After introductory presentations form the QUESTOR@DCU coordinator, Prof Fiona Regan and the director of QUESTOR, the student presentations were next. We were 12 students in all. In order to limit the length of the day, we only had poster presentations. So the way it worked out was that we all got to stand in front of our poster and speak for around 5 minutes about our project. After this, questions were asked by the people present. I think I did quite well in my presentation and I got a couple of questions I could answer and a couple of suggestions etc. However the problem which always comes up in my presentations cropped up again, where I start talking and halfway through the presentation my mind wanders and then my brain notices that my mouth is talking but I have no idea what I am saying. People say that they do not notice it (although my sister has commented on it before, in that my eyes start to wander), and so think it was overall successful.

After lunch, we had two presentations from the Industrial partners. The presentation by Mark Bowkett from T.E. Laboratories was particularly interesting, as it showed me how companies look at research, and how academic and industrial partners can come together and make it work for them. After that was a presentation by Dr Conor Tonra from PatelTonra Ltd. who gave us a case study on the application of scientific and environmental knowledge to the business mindset. Although this last presentation was interesting overall, I think it was too focused on what the company does, rather than how we can get into such an area or make it work for us.

The day had come to an end, however before we left we had some important discussions to make. The next QUESTOR/ATWARM meeting, will happen in May in Germany, and we all got together to discuss how to organise the trip. We will probably all go together, get the same flights and stay at the same hotels etc. We should be getting further details in the coming weeks, however by next week we will probably know what flights we will be getting. Germany here we come.

The QUESTOR@DCU students with Prof Regan and the director of QUESTOR

The QUESTOR@DCU students with Prof Regan and the director of QUESTOR

Biodiversity Training Seminar

October 9, 2010 3 comments

Today, I attended a Biodiversity Training Seminar organised by An Taisce, the national trust for Ireland. I had seen this advertised some time ago, on the ESAI (Environmental Sciences Association of Ireland) listserv, I had joined in before I left for Dublin. The subject and programme content had interested me and therefore I had signed up. In particular I saw this as an opportunity to understand better the Environmental Agencies of Ireland.

The day was fully packed. Three Sessions and a Field Trip were organised. The first session concerned ‘Irish Ecosystem Services’. Three presenters from different backgrounds described how different ecosystems provide numerous services to humankind. This session was not as technical as the following sessions were. However it gave a good introduction to the subject.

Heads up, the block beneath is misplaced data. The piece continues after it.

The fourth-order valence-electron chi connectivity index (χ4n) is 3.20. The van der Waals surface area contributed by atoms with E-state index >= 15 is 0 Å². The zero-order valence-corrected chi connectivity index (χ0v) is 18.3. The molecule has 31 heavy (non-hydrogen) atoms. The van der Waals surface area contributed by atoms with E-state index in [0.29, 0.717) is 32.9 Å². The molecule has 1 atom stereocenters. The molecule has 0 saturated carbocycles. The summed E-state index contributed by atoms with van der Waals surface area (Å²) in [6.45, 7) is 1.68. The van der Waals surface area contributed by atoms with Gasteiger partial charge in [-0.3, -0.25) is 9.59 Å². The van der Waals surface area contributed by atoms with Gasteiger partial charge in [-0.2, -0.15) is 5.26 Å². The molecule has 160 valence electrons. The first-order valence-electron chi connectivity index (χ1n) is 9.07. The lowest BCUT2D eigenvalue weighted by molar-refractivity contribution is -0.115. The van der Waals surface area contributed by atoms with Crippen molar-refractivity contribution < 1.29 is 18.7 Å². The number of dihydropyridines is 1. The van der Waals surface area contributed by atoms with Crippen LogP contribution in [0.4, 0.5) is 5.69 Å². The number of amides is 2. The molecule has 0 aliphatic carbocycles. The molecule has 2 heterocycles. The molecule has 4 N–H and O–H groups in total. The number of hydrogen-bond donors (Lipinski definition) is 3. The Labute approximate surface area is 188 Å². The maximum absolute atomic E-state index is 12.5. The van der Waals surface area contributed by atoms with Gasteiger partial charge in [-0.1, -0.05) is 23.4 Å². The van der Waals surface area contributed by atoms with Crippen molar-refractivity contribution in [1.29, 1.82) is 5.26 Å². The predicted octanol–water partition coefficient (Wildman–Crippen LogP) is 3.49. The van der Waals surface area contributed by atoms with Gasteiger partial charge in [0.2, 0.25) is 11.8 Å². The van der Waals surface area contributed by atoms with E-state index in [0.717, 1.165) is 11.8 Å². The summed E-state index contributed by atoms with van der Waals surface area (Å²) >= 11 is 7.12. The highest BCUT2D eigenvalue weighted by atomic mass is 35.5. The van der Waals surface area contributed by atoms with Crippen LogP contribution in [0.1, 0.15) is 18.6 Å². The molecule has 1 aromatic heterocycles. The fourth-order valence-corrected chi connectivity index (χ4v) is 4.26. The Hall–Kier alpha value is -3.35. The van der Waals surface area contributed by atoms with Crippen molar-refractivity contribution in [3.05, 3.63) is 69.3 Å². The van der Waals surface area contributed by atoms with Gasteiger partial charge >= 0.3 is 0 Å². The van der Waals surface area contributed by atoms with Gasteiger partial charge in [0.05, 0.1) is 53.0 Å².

This was followed by four presenters in the area of ‘Plans, Strategies, and Legal Instruments’. I really found this session of great interest to me, as it allowed me to understand better the way that different entities in the Irish environmental sphere act. In addition I learnt a lot about the legal frameworks of importance and how these are applied in an Irish context.

The final session was about ‘Information Sources’. Three different presenters explained the best ways of finding and accessing data which is available. The presentation by Sinead O’Brien, from SWAN (Sustainable Water Network) was of particular relevance to my studies. This is because it dealt with accessing water quality data of Irish relevance, in particular in relation to the Water Framework Directive.

In the afternoon, we could choose to go to one of two different field trips. I took the Dublin Bay SPA fied trip, where Siobhan Egan from Birdwatch Ireland and a representative of Coastwatch Ireland explained the different aspects of this site, and the particular challenges faced with the site designation.

First up we went to the mud flats at Dublin Bay, and Siobhan Egan from Birdwatch Ireland explained about the issues related to SPA designation at the site. Another member from Birdwatch Ireland also joined with her telescope to explain about the overwintering birds that were visible.

Dublin Bay Mud Flats

Dublin Bay Mud Flats

After this, we went to Booterstown in Dublin, a bit farther along the coast. The Coast Watch Ireland member explained about the biodiversity we could see along the mud flats. She could recognise the different organisms and shells we found lying along the shore. At the moment the highest spring tides are currently present, and therefore a considerable amount of debris could be seen. She also explained about the issues related to designation, and the concerns they have related to the designation of the site in relation to changes in habitats and their description within the water framework directive.

I am sure that I will make good use of the information gained today at this seminar in my studies. The seminar gave all of us participants an overload of information. nevertheless, it was provided in a manageable way. The presentations were of only 15 minutes, which I found useful. This is because we managed to get a good overview of the various different aspects of biodiversity from the relevant legislation, to their application and how the data collected can be accessed. In addition, the field trips allowed us to see the various considerations in action.

I must congratulate An Taisce, for a wonderful seminar, and I will certainly be back for another event organised by them.